Learning Languages in the United States

It’s difficult to learn another language, and the classroom environment just won’t cut it. Tucsonans have the luxury of living close to Mexico, so anyone learning Spanish can practice outside of class and without traveling far away.

This doesn’t apply to French, however, at least in most parts of the United States. Not everyone can learn the language the right way-Traveling to France or other Francophone countries, so the classroom environment is one of the few outlets for anyone to practice French outside of France, and it’s a counterproductive outlet at that.

I’ve always learned more by doing, so I was really excited to work on a big project with one of the native French speakers in my Advanced Speaking class. She gladly corrected my mistakes, answered all my questions, and gave me one of the rarest opportunities in this part of the US- To continuously have one-on-one French practice with a fluent speaker who genuinely wants to help. I learned more from her in a few hours than I have in my entire French career from high school to college. It’s just not that useful to talk with others in class, even though we all do it for the participation points. I suppose it’s a confidence booster, and that helps when it’s finally necessary to speak French, but in the end, Americans aren’t taught languages well, and it’s because they have a lack of opportunity to practice more than just Spanish.

Sadly, there’s really no light at the end of the tunnel in this situation. Not everyone can afford to study abroad in a foreign country in order to be fluent in a language. The only way to really learn something is to approach a native speaker that happens to be in the area. I was really lucky that my classmate was willing to take me under her wing, and she said that all the native speakers want to do the same for Americans who are determined to learn French. They truly want to teach the students who struggle because they, too have been in a similar position, and most of them had to learn English without the assistance of others. Unfortunately, a lot of my classmates are intimidated by the native speakers, but I learned today that they have no reason to feel that way.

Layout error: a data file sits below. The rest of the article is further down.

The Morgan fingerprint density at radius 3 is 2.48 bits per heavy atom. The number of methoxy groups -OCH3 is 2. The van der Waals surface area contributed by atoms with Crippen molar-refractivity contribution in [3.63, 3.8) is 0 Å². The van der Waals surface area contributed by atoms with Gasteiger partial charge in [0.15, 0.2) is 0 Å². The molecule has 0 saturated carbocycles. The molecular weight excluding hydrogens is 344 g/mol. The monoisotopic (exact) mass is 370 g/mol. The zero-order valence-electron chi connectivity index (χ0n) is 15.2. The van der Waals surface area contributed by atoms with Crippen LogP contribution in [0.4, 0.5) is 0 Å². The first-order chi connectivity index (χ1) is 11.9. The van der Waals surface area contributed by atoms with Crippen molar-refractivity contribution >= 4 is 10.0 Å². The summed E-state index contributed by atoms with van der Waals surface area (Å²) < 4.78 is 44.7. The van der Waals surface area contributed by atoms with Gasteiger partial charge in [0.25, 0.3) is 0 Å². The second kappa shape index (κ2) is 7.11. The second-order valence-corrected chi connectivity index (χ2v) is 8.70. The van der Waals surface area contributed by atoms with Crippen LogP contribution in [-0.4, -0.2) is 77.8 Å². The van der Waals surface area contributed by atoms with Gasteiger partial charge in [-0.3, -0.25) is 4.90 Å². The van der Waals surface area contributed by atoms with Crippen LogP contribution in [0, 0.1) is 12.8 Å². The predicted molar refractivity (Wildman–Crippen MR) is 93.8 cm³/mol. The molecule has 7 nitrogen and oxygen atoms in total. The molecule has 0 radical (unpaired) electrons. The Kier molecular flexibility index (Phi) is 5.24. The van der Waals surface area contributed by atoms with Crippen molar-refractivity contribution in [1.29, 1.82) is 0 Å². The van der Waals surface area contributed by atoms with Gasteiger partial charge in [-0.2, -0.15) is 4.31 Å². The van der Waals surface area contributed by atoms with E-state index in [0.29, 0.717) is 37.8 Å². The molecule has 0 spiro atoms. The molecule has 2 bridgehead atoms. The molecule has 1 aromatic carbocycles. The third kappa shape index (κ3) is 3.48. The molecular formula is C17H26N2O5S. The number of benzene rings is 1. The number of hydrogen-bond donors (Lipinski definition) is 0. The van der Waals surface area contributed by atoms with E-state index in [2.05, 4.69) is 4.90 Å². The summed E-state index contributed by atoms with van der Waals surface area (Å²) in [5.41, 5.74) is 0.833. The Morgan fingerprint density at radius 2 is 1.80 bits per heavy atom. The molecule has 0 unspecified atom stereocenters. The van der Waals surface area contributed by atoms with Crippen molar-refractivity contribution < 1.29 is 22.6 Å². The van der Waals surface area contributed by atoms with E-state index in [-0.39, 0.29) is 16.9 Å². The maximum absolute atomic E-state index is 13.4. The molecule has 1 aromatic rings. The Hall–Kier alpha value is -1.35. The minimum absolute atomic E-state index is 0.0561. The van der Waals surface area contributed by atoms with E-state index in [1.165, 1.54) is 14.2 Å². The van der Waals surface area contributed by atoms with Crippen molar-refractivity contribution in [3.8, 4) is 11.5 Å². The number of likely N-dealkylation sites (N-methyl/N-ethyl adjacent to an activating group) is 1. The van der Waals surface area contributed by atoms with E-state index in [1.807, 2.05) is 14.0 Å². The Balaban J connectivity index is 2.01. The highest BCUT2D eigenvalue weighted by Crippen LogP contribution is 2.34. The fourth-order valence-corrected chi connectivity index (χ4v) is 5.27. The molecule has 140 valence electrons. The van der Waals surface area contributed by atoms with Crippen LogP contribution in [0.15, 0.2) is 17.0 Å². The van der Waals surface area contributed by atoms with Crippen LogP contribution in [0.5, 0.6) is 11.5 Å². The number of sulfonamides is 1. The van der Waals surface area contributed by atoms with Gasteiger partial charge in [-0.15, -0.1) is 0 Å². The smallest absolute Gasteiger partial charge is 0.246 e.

On that note, I wish there was a solution to this problem, but as I’ve said in earlier posts, it’s impossible to master another language in the US when the surrounding countries know English really well.

I’d like to say that everyone should have a tutor for the full language experience, but how practical is that?

Advertisements

2 thoughts on “Learning Languages in the United States

  1. “I suppose it’s a confidence booster, and that helps when it’s finally necessary to speak French, but in the end, Americans aren’t taught languages well, and it’s because they have a lack of opportunity to practice more than just Spanish.”

    If this is true (i.e. French schools are more effective at teaching English than American schools are at teaching French), then I would wonder what methods the French are using that we aren’t.

  2. Yeah, I’m curious about their methods as well, but I think they’re at an advantage by being so close to England and other countries, hence, the students can actually practice Italian, Spanish, English, etc., if they visit other nearby countries. Ultimately, they have more outlets for speaking, and students learn foreign languages at a very young age, like 8. On top of everything else, I also don’t think the US puts a strong emphasis on languages in education.

Leave a Reply

Fill in your details below or click an icon to log in:

WordPress.com Logo

You are commenting using your WordPress.com account. Log Out / Change )

Twitter picture

You are commenting using your Twitter account. Log Out / Change )

Facebook photo

You are commenting using your Facebook account. Log Out / Change )

Google+ photo

You are commenting using your Google+ account. Log Out / Change )

Connecting to %s